This week, the US Food and Drug Administration (FDA) approved the use of baricitinib (brand name Olumiant) to treat patients experiencing severe alopecia areata .
Alopecia areata is one of the most difficult types of hair loss to treat. It has a high rate of spontaneous remission — those with mild cases often see their hair grow back without treatment — but episodes can recur sporadically, causing emotional distress .
Researchers have called alopecia areata a “major unsolved clinical problem.” And until now, few successful treatments have been made available for patients with severe alopecia areata [2, 3]. But two new studies suggest that the JAK inhibitor Olumiant can promote hair regrowth even in those with sustained, severe alopecia areata. The FDA’s approval of Olumiant on Monday is a breakthrough for US patients with severe alopecia areata.
While not all clinicians agree, alopecia areata is usually recognised as an autoimmune disorder . The body’s immune system attacks the hair follicles, causing them to stop producing hair.
Follicles usually have high levels of immune-privilege. That means mechanisms are present within the hair follicle that suppress immune attacks. But when immune privilege collapses, these mechanisms can fail, leading to alopecia areata. Studies suggest that restoring immune privilege can effectively treat alopecia areata .
Baricitinib, or Olumiant, is a Janus kinase (JAK) inhibitor. JAKs are enzymes that transmit immune response signals throughout the body. Olumiant works by blocking these enzymes and suppressing the immune response signals, so the body’s immune system doesn’t react and attack the follicles.
Olumiant is a systemic treatment. That means it treats the entire body, rather than just the specific area affected by hair loss. Clinicians usually prescribe one tablet a day. It’s available in two doses — 2mg and 4mg. In the two recent studies, the 4mg dose was generally shown to be more effective than 2mg [5, 6].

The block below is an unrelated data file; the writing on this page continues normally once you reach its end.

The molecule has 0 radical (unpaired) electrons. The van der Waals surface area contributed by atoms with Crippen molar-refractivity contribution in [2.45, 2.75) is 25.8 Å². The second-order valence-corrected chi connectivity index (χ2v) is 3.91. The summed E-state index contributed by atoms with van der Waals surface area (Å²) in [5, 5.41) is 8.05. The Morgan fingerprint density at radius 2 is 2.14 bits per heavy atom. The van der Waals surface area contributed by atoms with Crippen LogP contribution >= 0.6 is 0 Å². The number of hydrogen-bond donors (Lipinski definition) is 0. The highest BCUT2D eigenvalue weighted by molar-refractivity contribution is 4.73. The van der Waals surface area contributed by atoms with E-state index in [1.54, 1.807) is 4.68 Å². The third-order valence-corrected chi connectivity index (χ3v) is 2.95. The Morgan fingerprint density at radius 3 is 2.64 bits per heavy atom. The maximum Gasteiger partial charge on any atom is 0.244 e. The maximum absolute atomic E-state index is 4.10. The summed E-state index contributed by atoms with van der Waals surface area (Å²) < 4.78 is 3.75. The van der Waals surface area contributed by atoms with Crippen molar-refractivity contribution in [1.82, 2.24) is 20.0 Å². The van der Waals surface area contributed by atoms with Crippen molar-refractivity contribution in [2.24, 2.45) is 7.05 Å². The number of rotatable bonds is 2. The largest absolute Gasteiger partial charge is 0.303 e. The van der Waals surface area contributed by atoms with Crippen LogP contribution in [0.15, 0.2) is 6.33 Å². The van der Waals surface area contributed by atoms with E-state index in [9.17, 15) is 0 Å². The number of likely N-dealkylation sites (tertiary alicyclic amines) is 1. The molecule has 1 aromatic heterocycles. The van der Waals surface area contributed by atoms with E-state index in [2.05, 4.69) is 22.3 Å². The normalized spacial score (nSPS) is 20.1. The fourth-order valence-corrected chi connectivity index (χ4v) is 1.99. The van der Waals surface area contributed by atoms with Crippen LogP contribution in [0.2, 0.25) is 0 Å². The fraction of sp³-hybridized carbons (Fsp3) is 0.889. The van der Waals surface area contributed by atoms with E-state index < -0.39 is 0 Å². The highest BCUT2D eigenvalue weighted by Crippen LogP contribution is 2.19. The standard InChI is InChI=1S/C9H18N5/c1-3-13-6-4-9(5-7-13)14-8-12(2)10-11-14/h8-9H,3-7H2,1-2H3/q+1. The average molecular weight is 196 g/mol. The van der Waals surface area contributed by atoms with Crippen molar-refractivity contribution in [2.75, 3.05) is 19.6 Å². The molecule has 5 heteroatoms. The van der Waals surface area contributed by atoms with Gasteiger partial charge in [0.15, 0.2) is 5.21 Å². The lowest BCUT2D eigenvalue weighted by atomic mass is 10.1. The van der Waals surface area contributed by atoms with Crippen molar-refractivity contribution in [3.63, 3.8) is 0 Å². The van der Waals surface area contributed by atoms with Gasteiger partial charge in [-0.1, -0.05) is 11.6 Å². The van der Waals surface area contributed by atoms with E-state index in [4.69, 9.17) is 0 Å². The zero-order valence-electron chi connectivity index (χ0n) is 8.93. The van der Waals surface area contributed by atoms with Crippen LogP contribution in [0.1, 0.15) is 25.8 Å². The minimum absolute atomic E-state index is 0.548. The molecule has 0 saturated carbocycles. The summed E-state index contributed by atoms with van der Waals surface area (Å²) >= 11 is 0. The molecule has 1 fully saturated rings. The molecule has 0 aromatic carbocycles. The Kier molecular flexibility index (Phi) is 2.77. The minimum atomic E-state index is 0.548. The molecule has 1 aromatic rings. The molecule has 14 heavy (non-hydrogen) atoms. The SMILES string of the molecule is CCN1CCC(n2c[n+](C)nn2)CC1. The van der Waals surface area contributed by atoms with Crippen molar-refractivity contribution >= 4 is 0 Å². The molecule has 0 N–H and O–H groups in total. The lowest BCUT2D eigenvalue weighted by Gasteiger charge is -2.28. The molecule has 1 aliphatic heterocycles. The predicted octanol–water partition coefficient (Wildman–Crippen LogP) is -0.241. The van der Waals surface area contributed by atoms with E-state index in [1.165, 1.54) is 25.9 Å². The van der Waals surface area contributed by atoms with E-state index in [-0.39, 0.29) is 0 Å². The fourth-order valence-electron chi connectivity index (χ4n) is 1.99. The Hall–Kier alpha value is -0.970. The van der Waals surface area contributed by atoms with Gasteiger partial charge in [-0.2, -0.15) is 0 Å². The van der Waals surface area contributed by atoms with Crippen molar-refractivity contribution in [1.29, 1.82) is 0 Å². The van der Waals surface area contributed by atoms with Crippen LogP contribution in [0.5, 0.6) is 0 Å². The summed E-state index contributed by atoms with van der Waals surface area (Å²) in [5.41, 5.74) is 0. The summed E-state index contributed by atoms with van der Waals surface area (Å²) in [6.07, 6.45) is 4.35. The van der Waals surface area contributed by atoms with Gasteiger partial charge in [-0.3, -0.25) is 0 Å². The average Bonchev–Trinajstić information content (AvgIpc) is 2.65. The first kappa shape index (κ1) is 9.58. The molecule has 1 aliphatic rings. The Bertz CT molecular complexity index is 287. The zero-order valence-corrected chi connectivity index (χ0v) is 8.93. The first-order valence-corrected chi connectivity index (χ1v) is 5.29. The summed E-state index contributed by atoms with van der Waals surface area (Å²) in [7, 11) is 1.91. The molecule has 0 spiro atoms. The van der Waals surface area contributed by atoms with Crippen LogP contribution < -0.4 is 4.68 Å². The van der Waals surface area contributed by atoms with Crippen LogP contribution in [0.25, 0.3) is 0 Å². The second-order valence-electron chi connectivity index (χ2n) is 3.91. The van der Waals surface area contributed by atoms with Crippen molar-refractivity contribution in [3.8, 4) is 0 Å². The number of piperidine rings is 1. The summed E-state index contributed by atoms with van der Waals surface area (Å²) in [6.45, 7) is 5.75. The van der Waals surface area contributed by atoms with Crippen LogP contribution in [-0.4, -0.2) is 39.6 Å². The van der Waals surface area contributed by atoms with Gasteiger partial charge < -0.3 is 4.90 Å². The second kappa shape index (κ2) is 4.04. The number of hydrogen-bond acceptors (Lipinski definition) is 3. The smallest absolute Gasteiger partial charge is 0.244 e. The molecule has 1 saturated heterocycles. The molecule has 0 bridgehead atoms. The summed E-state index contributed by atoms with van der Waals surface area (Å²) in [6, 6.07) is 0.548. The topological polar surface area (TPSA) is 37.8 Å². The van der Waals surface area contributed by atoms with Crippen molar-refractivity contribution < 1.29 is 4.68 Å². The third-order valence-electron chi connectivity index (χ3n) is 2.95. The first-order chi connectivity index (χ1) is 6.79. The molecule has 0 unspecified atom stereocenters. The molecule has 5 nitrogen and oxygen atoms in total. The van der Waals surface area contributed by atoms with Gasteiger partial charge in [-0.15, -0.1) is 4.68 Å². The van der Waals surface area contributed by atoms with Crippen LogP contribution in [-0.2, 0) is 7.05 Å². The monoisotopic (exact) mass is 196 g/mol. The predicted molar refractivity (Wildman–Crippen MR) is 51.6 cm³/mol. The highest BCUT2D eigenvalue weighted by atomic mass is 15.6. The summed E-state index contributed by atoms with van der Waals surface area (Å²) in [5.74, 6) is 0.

Olumiant has previously been approved to treat rheumatoid arthritis, and there’s some evidence to suggest JAK inhibitors can treat scarring alopecia as well as alopecia areata. It can also treat certain patients who have been hospitalised with Covid-19 in the US . Covid has also been linked with other types of hair loss, such as telogen effluvium. Find out more about hair loss after Covid.
The FDA has just approved Olumiant to treat alopecia areata thanks to promising results from two significant trials. These studies compared the effectiveness of baricitinib for achieving substantial hair regrowth with a placebo. Each study compared results from more than 500 participants who had lost at least 50% of their scalp hair to alopecia areata.
Results from the first trial showed that 30% of patients receiving Olumiant treatment achieved adequate scalp coverage, compared to just 5% of patients receiving a placebo . In the second study, 26% of patients taking Olumiant also saw adequate hair regrowth, compared with 3% taking a placebo . So while Olumiant may not work for everyone, its efficacy has led the FDA to make it available for severe alopecia areata sufferers.
Other new JAK inhibitor treatments for alopecia areata are also emerging. Find out about upcoming Olumiant rival ritlecitinib, a Pfizer alopecia drug.
Some of the most common side effects of Olumiant include:
There are also potentially serious side effects such as shingles and venous thromboembolism. If you notice leg pain or swelling while taking Olumiant, speak to your doctor immediately.
Oluminant is currently approved for use in the UK and EU to treat rheumatoid arthritis and atopic dermatitis. It hasn’t yet been approved by the MHRA to treat alopecia areata, but with the FDA now ruling it to be suitable for treating alopecia areata, there’s hope for alopecia areata sufferers in the UK, too.
In the meantime, other non-systemic treatments for alopecia areata are available in the UK. These include corticosteroids and topical treatments like Minoxidil. Researchers are also investigating other JAK inhibitors (such as Tofacitinib and Ruxolitinib) as potential future treatments. Hair transplants for alopecia areata patients aren’t usually recommended.
If you’ve noticed patchy bald spots on your scalp or elsewhere on your body, you may be experiencing alopecia areata. Alopecia barbae, a type of alopecia areata, affects only the beard.
There are dozens of hair loss causes, so it’s not always easy to self-diagnose alopecia areata. To find out what’s causing your hair loss — and how you can stop your alopecia areata from spreading — book a free consultation at our Harley Street hair loss clinic.
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